Nearly half of all Minnesota bear hunters who had a permit in a quota area this year shot a bear, a success rate that may be unequaled anywhere in the U.S. or Canada.

In the quota permit areas, hunters took 1,565 bears through Oct. 1 out of 3,400 permits issued for a 46% success rate. That’s tied with the 2017 season for second highest success ever; the 2018 season was the highest success rate at 50%.

“There are few, if any, other places in North American where you can go out and have a 50/50 chance at a black bear,” said Andy Tri, a wildlife biologist with the Minnesota Department of Natural Resources’ bear research team in Grand Rapids.

That compares to about a one-in-three hunters bagging a deer in Minnesota (one in five at bagging a buck) and about a one-in-three odds at bagging a wild turkey.

“This is a positive thing. There are fewer permits, fewer hunters, fewer conflicts, and the quality of the hunt has gone way up, with higher success,” said Dan Stark, the DNR’s large carnivore specialist.

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Including the non-quota bear area, nearly 6,800 hunters this year took 2,198 bears this season for a 32% overall success rate.

The DNR estimates the total harvest this year could hit about 2,300 by the time the season ends on Oct. 13. By far the majority of bears are shot the first two weeks of the season, which started Sep. 1. Bear activity at hunter bait stations drops dramatically as the season wears on and wild foods become more available, especially acorns, hazelnuts and other mast.

In fact, it was a slight delay in this year’s acorn crop in many areas that may have been the biggest factor in the increased hunter success, Tri said. While acorns were still ripening on the trees, bears visited bait stations with abandon.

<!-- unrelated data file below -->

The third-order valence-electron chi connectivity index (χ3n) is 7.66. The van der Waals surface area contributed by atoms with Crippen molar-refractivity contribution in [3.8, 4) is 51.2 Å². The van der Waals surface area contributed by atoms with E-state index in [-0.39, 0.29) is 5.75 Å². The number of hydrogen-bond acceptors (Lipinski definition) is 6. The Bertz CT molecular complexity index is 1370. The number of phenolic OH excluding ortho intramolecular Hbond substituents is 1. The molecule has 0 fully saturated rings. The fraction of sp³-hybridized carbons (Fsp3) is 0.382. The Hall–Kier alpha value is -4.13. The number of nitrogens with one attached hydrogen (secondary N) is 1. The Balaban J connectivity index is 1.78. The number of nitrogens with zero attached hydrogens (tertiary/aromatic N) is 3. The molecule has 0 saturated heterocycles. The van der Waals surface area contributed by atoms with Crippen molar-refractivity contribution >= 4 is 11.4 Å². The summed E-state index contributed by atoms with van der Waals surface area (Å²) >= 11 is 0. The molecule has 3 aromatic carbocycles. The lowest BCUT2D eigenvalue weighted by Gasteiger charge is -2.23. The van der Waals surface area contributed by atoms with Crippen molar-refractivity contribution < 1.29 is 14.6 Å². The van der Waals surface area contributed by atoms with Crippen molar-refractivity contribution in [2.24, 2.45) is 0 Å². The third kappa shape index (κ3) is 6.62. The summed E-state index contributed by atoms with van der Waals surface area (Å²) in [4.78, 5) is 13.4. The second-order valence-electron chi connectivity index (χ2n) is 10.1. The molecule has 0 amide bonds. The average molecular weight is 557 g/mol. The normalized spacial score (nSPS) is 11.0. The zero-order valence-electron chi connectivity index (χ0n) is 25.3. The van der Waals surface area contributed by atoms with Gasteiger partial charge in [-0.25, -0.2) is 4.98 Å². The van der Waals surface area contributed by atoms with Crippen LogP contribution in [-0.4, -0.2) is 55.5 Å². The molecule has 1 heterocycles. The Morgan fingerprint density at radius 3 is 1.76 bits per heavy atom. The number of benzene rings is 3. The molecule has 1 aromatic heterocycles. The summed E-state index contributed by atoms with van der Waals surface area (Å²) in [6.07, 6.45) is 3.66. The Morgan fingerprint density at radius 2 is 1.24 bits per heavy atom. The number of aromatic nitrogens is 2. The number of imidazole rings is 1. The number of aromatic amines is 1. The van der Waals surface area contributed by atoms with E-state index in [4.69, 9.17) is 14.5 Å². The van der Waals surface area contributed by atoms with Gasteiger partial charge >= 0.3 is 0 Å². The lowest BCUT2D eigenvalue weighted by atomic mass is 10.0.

“That first week was especially good. A lot of bears were harvested before the acorns ripened,” Tri said. Historically, bear hunting success rates have ranged from 14% to 30%, he said.

Northland bear guides reported phenomenal success, including Udovich Guide Service near Orr where 14 hunters took 13 bear.

While success rates remain off-the-charts high, the total number of bears shot in recent years is still way down from the 1990s and early 2000s, when the DNR was pressured by lawmakers and the public to kill more bears.

In 1995, 17,000 bear hunting permits were issued, and hunters shot 4,956 bears, still a record. Another 4,936 bears were shot as recently as 2001. The big increase in bear harvest reduced the number of bear complaints made to the DNR each year, from an average of 3,000 per year in the 1990s to about 700 per year now.

But then DNR biologists saw the bear population drop too fast. The agency went from issuing 6,000 quota area permits as recently as 2012 to just 3,750 in 2013 and only 3,400 this year.

Using a complicated formula and data from harvested bears, the DNR estimated this year’s pre-hunt bear population between 10,000 and 13,000. But the modeling has a two-year delay, so the DNR tends to be conservative in its estimates.

Tri said this year’s harvest may again have been too high for the state’s bear population to sustain. That’s up 30% from 1,770 shot last year.

“We wouldn’t want to do that (2,300 bears harvested) every year. We couldn't sustain that,” Tri said.

The hunting season is by far the biggest impact on overall bear numbers. Nearly all bear mortality is human-caused — hunting, nuisance bars trapped and shot, and vehicle accidents account for nearly 90% of bear mortality.

“We have almost no bears that die of old age,” Tri said.

Stark said it’s too soon to say whether the 2,300 shot this year reflects more bears in the woods than the DNR estimated or if the increase just reflected food conditions that pushed more bears to hunter’s bait.

“We’ll work on that over the winter,” he said.

Quota permits and season details for the 2020 season will likely be available in April.